Monday, March 12, 2012


Friday, March 9 – Today we visited the 309th Aerospace Maintenance and Regeneration Group (AMARG) or commonly refereed to as the Aircraft Boneyard. This is the area where old military aircraft are stored here in the Tucson desert. The Military chose this location because of its dry environment, hard pack desert floor, and the presence of the Davis-Monthan Air Force Base. The aircraft parked on these storage fields would make the Boneyard the third largest air force in the world. There are currently more than 3000 airplanes stored here. All the planes are Vietnam era or newer. Older aircraft are used as static displays, such as those at Air Bases, or are destroyed. Since 911, it has become very difficult for private citizens, states, or other public groups to obtain retired military aircraft.

There is an area where they are testing which materials are the best for covering stored aircraft.


Just about any military aircraft used since the Vietnam War can be found here. B-1 bombers, B-52 bombers, helicopters, F-16, F-14, huge military transport planes like the C5a Galaxy, jump jets as well as unique prototypes which never made it into service.



A3 Sky Warrior

Sky Hawk painted like Russian plane for training.

P2 Neptune

Some aircraft are stored for possible reuse, metal reclamation and others to be stripped for spare parts. You see aircraft in new condition wrapped in protective plastic, planes stripped for parts, and planes in the process of being cut-up and destroyed.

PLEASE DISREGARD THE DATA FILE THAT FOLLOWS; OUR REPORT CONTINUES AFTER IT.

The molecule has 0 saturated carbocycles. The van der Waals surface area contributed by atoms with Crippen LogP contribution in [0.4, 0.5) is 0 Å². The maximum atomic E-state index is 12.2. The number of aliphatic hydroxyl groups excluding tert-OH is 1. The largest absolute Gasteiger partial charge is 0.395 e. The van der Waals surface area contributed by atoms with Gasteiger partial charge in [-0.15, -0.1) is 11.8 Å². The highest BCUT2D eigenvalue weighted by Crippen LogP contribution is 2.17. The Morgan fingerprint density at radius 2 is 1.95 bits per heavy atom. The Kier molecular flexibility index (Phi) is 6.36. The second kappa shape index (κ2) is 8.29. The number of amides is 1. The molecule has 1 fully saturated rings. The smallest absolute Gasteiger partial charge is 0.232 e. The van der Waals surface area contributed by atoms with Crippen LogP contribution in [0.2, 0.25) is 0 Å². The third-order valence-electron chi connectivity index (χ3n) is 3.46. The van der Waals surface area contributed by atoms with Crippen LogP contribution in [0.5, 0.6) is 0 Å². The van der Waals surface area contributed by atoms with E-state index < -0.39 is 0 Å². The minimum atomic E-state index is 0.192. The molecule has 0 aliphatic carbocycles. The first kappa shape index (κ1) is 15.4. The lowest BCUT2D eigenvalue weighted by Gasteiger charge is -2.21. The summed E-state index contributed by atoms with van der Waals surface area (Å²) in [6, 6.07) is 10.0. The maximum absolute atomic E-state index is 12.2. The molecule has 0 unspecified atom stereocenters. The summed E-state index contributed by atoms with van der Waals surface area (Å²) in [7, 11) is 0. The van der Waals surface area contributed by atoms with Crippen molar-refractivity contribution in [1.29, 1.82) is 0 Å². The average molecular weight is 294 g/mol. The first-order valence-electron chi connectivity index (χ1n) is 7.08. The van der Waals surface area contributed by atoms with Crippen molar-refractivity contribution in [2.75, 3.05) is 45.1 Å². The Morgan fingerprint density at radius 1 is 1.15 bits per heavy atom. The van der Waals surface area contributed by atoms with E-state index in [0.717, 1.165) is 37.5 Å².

A10 Thunderbolt

Engines ready to be reused.engines

Planes being stripped for spare parts.



Paul enjoyed the hour bus tour but was a little disappointed in the tour over-all. He was looking forward to this experience for a long time and it just didn't live up to his expectations for some reason. It might have been because of post 911 security that required we remain on the tour bus at all times.

We chose not to tour the Pima Air & Space Museum today. We may come back, in a day or so, but we've been through several air museums.

Just down the road from these tours is the Saguaro National Park (East). There are two sections of the Park. Our campground is next to the Westside Park, and we toured it a couple days ago and have hiked there almost daily. The East park is very similar in appearance but may have a more dense population of cactus and desert flora. We drove the 8-mile loop stopping often to walk among the cactus.


Paul looks tiny next to this very old cactus.1-paul-and-cactus

Looking up that same cactus.

Javelina Rock in the background.4-us-in-front-of-javelina-r



It should be noted that one is not charged for visiting the Westside Park, but a $10 admission is charged for the East park, although with the Senior Pass it also was free. Both Parks are beautiful. We enjoyed driving and hiking in both areas.

Thanks for stopping by. Hope to see y'all back real soon. Have a great day!